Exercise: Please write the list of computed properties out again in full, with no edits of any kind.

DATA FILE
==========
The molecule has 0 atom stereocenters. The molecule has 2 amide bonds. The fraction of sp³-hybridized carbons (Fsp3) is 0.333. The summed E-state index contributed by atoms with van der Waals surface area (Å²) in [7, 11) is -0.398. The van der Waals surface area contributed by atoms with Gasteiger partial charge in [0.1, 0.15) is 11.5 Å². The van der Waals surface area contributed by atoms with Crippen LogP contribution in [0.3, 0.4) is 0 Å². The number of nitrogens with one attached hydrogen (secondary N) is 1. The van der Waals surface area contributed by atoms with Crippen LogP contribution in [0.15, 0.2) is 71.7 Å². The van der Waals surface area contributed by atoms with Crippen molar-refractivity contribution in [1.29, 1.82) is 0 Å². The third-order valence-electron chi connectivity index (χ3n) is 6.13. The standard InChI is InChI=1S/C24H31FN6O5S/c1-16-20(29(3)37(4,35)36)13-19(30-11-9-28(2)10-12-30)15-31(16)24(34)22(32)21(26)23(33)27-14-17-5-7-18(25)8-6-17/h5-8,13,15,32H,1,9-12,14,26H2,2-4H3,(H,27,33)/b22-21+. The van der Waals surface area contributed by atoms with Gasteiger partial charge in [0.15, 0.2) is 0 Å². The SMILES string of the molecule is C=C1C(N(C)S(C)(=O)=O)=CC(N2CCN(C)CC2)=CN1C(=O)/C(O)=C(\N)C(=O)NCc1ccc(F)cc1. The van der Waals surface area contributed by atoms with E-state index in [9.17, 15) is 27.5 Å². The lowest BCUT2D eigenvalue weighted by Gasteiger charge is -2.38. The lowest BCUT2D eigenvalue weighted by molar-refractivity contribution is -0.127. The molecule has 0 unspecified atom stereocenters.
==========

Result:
The molecule has 0 atom stereocenters. The molecule has 2 amide bonds. The fraction of sp³-hybridized carbons (Fsp3) is 0.333. The summed E-state index contributed by atoms with van der Waals surface area (Å²) in [7, 11) is -0.398. The van der Waals surface area contributed by atoms with Gasteiger partial charge in [0.1, 0.15) is 11.5 Å². The van der Waals surface area contributed by atoms with Crippen LogP contribution in [0.3, 0.4) is 0 Å². The number of nitrogens with one attached hydrogen (secondary N) is 1. The van der Waals surface area contributed by atoms with Crippen LogP contribution in [0.15, 0.2) is 71.7 Å². The van der Waals surface area contributed by atoms with Crippen molar-refractivity contribution in [1.29, 1.82) is 0 Å². The third-order valence-electron chi connectivity index (χ3n) is 6.13. The standard InChI is InChI=1S/C24H31FN6O5S/c1-16-20(29(3)37(4,35)36)13-19(30-11-9-28(2)10-12-30)15-31(16)24(34)22(32)21(26)23(33)27-14-17-5-7-18(25)8-6-17/h5-8,13,15,32H,1,9-12,14,26H2,2-4H3,(H,27,33)/b22-21+. The van der Waals surface area contributed by atoms with Gasteiger partial charge in [0.15, 0.2) is 0 Å². The SMILES string of the molecule is C=C1C(N(C)S(C)(=O)=O)=CC(N2CCN(C)CC2)=CN1C(=O)/C(O)=C(\N)C(=O)NCc1ccc(F)cc1. The van der Waals surface area contributed by atoms with E-state index in [9.17, 15) is 27.5 Å². The lowest BCUT2D eigenvalue weighted by Gasteiger charge is -2.38. The lowest BCUT2D eigenvalue weighted by molar-refractivity contribution is -0.127. The molecule has 0 unspecified atom stereocenters.